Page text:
This is well worth a read. Andrew Revkin, who wrote an opinion blog and sometines opinion columns for the New York Times wrote an essay describing his years of reporting on the issue. There are some surprises in it, for example:
Journalism’s norms also required considering the full range of views on a complex issue like climate change, where science only delineated the risk but societal responses would always be a function of considering various tradeoffs. In 2007, I included Bjorn Lomborg’s climate book, Cool It, in a roundup of voices from “the pragmatic center.”
Lomborg, a Danish political scientist, became a widely quoted contrarian pundit after the publication of The Skeptical Environmentalist, a previous book that had challenged—and was vigorously challenged by—the environmental science community.
Given how Lomborg hadn’t resisted having his arguments wielded by factions seeking no action to cut climate change risks, my description of him was not apt.
But the reaction from longtime contacts in environmental science was like a digital sledgehammer. An e-mail string excoriating the story was forwarded to me in hopes I would understand how far I had strayed. In the exchange, one of the country’s top sustainability scientists told the others: “I think I’m going to throw up. I kept trying to believe that Andy was quite good, albeit subject to occasional lapses as well as rightward pressure from NYT higher-ups. But this is really too much. We have all over-rated him.”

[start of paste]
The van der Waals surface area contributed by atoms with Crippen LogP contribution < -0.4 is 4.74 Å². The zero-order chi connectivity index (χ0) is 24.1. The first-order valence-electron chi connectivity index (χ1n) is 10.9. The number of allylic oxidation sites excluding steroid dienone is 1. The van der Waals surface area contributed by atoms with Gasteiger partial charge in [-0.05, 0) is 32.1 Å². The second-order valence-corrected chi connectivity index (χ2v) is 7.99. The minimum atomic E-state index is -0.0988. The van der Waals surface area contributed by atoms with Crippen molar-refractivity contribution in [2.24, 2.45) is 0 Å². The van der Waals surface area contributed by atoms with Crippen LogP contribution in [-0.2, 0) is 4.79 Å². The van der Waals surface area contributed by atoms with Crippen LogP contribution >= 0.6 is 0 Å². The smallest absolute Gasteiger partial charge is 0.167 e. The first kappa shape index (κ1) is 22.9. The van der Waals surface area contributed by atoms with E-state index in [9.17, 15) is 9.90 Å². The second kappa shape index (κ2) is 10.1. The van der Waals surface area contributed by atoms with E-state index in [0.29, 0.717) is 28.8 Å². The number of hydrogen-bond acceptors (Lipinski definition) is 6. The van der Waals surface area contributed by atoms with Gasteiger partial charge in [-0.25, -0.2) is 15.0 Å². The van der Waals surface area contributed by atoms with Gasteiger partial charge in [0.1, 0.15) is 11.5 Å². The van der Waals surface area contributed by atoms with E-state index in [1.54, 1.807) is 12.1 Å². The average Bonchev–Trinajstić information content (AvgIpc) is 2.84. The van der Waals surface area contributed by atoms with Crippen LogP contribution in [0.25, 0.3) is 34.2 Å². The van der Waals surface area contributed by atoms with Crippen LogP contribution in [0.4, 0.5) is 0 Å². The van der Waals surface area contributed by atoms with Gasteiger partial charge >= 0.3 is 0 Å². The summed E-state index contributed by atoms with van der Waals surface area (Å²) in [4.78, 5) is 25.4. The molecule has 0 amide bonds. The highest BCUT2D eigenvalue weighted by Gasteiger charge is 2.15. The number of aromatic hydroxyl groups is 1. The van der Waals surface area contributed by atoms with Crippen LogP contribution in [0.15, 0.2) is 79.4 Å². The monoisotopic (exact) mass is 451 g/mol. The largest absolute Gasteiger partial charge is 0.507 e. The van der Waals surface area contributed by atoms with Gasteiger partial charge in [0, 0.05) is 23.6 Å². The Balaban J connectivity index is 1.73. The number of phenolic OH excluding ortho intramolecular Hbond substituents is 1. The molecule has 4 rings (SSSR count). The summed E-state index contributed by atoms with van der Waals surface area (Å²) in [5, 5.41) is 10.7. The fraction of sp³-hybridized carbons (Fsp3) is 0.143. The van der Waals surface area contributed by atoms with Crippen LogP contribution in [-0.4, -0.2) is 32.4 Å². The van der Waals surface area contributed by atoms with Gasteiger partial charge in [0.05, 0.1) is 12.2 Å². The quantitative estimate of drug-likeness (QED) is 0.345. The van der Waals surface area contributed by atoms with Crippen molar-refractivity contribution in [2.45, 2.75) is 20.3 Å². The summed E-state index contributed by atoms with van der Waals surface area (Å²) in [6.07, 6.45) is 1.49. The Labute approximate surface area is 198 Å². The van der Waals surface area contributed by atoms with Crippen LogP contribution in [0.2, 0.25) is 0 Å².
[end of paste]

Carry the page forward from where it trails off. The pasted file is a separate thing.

It was Pete Seeger who helped me understand this as we sat in the kitchen of his hand-hewn home tucked high on the wooded shoulder of the Hudson Highlands overlooking Newburgh Bay. Pete was a friend and neighbor, with whom I’d been singing and conversing since I moved to the Hudson Valley in 1991.
He recalled how his father, a musicologist, used to prod friends who were scientists: “You think that an infinite increase in empirical information is a good thing. Can you prove it?”
Pete then described how his father would then exclaim that faith in science is no different than faith in anything else.
“Face it, it’s a religion,” Pete said.
Full essay here: